Horvat Shilhah becomes the deciding factor, which he describes as "the smoking gun for the dating of the late lmlk impressions in the 7th century". Many bloggers have remarked on the increasing excavation activity in the Shephelah. I believe that as more scholars realize the importance of these desert sites, we'll see a shift into that region ... if extensive excavation there is possible.

As I mentioned to Dr. Lipschits at ASOR/SBL in 2007, Dr. Finkelstein still needs to address the northern (Israelite) LMLKs. I find it amazing that they have not even been noted in this TA series of articles. Since the region east & northeast of Jerusalem has remained somewhat unpopular for archeological work mainly due to hostile Palestinians, the shift in popularity from the Shephelah may move to northern Israel first ... assuming that more excavation directors recognize the implications of this debate ... & that it doesn't take another 10 years to reach them!

G.M. Grena

Thursday, November 01, 2012

Be My Guest

Today's LMLK blog comes courtesy of Israel Finkelstein in the new issue of Tel Aviv (Volume 39, Number 2, November 2012 , p. 4), of which he is the Editor:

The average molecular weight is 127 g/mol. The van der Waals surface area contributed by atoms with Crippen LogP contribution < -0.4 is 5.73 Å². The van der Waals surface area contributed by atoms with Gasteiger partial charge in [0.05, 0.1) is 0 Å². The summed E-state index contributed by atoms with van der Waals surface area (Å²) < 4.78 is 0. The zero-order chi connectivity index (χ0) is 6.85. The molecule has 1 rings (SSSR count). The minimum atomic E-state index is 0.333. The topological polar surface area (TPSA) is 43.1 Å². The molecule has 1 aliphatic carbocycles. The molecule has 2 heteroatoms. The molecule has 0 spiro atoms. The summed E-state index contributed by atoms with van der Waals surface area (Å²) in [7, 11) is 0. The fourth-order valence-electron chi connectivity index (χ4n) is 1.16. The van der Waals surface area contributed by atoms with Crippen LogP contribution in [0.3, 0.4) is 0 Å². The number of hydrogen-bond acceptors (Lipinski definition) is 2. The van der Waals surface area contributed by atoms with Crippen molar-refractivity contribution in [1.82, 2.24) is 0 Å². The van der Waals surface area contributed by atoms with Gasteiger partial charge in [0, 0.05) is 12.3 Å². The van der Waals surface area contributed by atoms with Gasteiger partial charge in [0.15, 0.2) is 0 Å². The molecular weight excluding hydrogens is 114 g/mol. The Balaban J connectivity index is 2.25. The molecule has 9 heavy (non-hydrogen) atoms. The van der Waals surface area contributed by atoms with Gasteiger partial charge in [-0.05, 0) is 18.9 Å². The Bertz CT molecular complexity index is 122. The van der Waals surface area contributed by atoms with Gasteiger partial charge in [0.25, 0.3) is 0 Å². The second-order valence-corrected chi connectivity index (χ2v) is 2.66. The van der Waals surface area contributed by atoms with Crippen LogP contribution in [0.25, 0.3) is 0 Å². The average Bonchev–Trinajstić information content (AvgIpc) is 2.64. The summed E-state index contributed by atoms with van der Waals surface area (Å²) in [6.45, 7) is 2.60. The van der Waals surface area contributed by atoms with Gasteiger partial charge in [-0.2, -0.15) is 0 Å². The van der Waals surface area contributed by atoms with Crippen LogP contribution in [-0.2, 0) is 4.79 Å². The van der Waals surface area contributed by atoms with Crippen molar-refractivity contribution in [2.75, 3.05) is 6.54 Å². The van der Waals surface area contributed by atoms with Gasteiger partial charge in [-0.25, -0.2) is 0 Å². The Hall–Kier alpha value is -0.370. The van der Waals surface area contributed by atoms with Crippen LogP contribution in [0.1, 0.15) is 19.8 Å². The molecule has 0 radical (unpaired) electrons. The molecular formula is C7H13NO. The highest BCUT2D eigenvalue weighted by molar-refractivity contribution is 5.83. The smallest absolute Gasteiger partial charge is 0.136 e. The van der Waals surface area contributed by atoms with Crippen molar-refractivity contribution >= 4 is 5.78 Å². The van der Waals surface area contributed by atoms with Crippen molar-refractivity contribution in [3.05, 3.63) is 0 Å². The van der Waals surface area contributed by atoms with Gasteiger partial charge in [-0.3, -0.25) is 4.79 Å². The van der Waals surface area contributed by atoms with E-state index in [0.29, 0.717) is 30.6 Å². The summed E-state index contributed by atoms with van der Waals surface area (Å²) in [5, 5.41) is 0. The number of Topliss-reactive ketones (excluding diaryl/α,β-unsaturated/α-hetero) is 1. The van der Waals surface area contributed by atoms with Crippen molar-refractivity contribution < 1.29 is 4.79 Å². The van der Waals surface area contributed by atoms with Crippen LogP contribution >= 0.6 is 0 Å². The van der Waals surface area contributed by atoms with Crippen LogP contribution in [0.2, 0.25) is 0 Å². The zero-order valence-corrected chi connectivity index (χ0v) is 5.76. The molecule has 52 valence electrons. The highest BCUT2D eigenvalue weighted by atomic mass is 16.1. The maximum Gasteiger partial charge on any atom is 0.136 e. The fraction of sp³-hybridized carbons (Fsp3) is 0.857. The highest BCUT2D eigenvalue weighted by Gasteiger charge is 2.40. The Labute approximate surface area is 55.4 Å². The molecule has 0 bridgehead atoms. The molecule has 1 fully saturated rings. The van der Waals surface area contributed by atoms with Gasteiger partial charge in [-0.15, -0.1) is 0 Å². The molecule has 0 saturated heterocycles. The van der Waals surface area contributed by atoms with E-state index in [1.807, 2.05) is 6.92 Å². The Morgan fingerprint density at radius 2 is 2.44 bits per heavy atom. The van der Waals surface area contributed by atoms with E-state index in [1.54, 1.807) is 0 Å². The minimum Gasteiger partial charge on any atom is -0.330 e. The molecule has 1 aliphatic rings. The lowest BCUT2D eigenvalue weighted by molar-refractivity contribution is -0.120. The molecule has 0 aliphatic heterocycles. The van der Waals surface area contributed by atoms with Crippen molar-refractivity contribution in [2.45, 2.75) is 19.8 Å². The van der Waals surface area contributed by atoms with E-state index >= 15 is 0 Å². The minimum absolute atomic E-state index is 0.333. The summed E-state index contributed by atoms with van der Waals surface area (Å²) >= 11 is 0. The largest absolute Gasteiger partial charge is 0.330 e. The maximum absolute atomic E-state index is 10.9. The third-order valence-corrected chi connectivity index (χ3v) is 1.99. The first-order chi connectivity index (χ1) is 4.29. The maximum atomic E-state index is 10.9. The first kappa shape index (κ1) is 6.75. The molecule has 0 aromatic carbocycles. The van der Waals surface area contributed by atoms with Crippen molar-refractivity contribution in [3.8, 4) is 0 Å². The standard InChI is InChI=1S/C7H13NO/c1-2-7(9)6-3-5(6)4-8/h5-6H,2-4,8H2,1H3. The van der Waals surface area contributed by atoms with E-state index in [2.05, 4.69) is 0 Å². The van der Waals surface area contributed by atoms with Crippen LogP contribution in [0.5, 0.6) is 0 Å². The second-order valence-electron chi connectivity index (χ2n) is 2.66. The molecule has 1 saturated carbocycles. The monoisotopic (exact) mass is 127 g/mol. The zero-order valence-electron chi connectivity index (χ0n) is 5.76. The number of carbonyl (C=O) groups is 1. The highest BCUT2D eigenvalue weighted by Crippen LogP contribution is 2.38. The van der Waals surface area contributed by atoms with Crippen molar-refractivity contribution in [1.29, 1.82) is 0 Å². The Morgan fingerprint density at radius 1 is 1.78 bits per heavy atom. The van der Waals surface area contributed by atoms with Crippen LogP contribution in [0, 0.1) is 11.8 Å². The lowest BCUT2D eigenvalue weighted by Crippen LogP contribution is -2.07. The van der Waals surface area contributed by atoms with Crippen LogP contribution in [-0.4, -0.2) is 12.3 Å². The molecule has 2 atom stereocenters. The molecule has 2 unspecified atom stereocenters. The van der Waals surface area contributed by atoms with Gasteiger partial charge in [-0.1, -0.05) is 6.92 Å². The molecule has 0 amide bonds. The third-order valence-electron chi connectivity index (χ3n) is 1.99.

In their article, 'Royal Judahite Jar Handles: Reconsidering the Chronology of the lmlk Stamp Impressions', published in Tel Aviv 37/1 (2010): 3–32, authors Lipschits, Sergi and Koch divided the lmlk seal impressions into two groups, those produced before Sennacherib’s 701 BCE campaign and those after. As a result of what I consider to be an honest oversight, Lipschits et al. failed to cite G.M. Grena, who proposed a somewhat similar division in his 2004 book, LMLK—A Mystery Belonging to the King [vol. 1]. Figures 1–2 in Lipschits et al.'s article were created based on a plate that appears on the back cover of Grena’s book. The plate is in the public domain.

Israel Finkelstein

G.M. Grena